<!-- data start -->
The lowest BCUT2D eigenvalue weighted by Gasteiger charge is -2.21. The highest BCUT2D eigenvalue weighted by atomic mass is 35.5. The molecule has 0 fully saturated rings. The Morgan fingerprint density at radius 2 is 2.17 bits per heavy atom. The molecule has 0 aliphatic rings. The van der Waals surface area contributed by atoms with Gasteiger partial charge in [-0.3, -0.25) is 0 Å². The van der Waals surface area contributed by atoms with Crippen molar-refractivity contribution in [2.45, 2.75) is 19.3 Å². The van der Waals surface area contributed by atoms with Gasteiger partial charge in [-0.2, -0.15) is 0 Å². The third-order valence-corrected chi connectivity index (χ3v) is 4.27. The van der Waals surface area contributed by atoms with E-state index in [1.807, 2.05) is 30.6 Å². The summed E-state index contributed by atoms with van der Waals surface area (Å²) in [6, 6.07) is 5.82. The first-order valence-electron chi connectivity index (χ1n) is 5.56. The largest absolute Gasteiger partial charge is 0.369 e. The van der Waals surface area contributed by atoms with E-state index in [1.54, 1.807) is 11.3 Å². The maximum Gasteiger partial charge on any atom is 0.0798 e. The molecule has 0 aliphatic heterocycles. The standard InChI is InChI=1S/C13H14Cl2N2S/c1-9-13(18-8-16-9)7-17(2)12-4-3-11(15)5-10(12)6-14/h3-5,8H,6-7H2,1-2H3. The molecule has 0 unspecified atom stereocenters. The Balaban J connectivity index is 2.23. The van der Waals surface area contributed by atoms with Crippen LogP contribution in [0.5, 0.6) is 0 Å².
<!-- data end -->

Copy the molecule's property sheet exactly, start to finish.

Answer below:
The lowest BCUT2D eigenvalue weighted by Gasteiger charge is -2.21. The highest BCUT2D eigenvalue weighted by atomic mass is 35.5. The molecule has 0 fully saturated rings. The Morgan fingerprint density at radius 2 is 2.17 bits per heavy atom. The molecule has 0 aliphatic rings. The van der Waals surface area contributed by atoms with Gasteiger partial charge in [-0.3, -0.25) is 0 Å². The van der Waals surface area contributed by atoms with Crippen molar-refractivity contribution in [2.45, 2.75) is 19.3 Å². The van der Waals surface area contributed by atoms with Gasteiger partial charge in [-0.2, -0.15) is 0 Å². The third-order valence-corrected chi connectivity index (χ3v) is 4.27. The van der Waals surface area contributed by atoms with E-state index in [1.807, 2.05) is 30.6 Å². The summed E-state index contributed by atoms with van der Waals surface area (Å²) in [6, 6.07) is 5.82. The first-order valence-electron chi connectivity index (χ1n) is 5.56. The largest absolute Gasteiger partial charge is 0.369 e. The van der Waals surface area contributed by atoms with E-state index in [1.54, 1.807) is 11.3 Å². The maximum Gasteiger partial charge on any atom is 0.0798 e. The molecule has 0 aliphatic heterocycles. The standard InChI is InChI=1S/C13H14Cl2N2S/c1-9-13(18-8-16-9)7-17(2)12-4-3-11(15)5-10(12)6-14/h3-5,8H,6-7H2,1-2H3. The molecule has 0 unspecified atom stereocenters. The Balaban J connectivity index is 2.23. The van der Waals surface area contributed by atoms with Crippen LogP contribution in [0.5, 0.6) is 0 Å².